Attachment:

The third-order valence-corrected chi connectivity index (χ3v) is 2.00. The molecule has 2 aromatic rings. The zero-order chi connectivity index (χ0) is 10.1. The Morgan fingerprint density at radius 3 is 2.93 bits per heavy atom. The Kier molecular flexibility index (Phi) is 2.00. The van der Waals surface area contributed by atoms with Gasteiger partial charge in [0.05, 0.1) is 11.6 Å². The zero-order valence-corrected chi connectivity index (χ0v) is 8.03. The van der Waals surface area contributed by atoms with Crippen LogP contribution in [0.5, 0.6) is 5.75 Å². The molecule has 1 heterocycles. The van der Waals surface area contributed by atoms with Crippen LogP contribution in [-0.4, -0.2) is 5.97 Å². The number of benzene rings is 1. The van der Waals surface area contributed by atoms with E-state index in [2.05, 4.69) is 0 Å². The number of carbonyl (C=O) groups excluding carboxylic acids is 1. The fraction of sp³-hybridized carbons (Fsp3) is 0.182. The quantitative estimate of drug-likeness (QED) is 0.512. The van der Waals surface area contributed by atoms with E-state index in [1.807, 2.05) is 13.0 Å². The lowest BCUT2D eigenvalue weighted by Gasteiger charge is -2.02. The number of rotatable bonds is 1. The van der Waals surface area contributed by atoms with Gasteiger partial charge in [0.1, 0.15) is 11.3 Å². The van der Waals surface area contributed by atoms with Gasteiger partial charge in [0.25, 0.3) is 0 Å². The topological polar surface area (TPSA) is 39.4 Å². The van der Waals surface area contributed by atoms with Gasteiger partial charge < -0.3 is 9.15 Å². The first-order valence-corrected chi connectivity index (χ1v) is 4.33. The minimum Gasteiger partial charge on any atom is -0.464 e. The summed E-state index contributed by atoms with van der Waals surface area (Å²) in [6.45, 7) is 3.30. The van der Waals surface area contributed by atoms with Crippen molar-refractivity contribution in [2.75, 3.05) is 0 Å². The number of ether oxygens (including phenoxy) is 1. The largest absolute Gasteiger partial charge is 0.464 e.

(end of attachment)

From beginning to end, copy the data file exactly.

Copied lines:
The third-order valence-corrected chi connectivity index (χ3v) is 2.00. The molecule has 2 aromatic rings. The zero-order chi connectivity index (χ0) is 10.1. The Morgan fingerprint density at radius 3 is 2.93 bits per heavy atom. The Kier molecular flexibility index (Phi) is 2.00. The van der Waals surface area contributed by atoms with Gasteiger partial charge in [0.05, 0.1) is 11.6 Å². The zero-order valence-corrected chi connectivity index (χ0v) is 8.03. The van der Waals surface area contributed by atoms with Crippen LogP contribution in [0.5, 0.6) is 5.75 Å². The molecule has 1 heterocycles. The van der Waals surface area contributed by atoms with Crippen LogP contribution in [-0.4, -0.2) is 5.97 Å². The number of benzene rings is 1. The van der Waals surface area contributed by atoms with E-state index in [2.05, 4.69) is 0 Å². The number of carbonyl (C=O) groups excluding carboxylic acids is 1. The fraction of sp³-hybridized carbons (Fsp3) is 0.182. The quantitative estimate of drug-likeness (QED) is 0.512. The van der Waals surface area contributed by atoms with E-state index in [1.807, 2.05) is 13.0 Å². The lowest BCUT2D eigenvalue weighted by Gasteiger charge is -2.02. The number of rotatable bonds is 1. The van der Waals surface area contributed by atoms with Gasteiger partial charge in [0.1, 0.15) is 11.3 Å². The van der Waals surface area contributed by atoms with Gasteiger partial charge in [0.25, 0.3) is 0 Å². The topological polar surface area (TPSA) is 39.4 Å². The van der Waals surface area contributed by atoms with Gasteiger partial charge < -0.3 is 9.15 Å². The first-order valence-corrected chi connectivity index (χ1v) is 4.33. The minimum Gasteiger partial charge on any atom is -0.464 e. The summed E-state index contributed by atoms with van der Waals surface area (Å²) in [6.45, 7) is 3.30. The van der Waals surface area contributed by atoms with Crippen molar-refractivity contribution in [2.75, 3.05) is 0 Å². The number of ether oxygens (including phenoxy) is 1. The largest absolute Gasteiger partial charge is 0.464 e.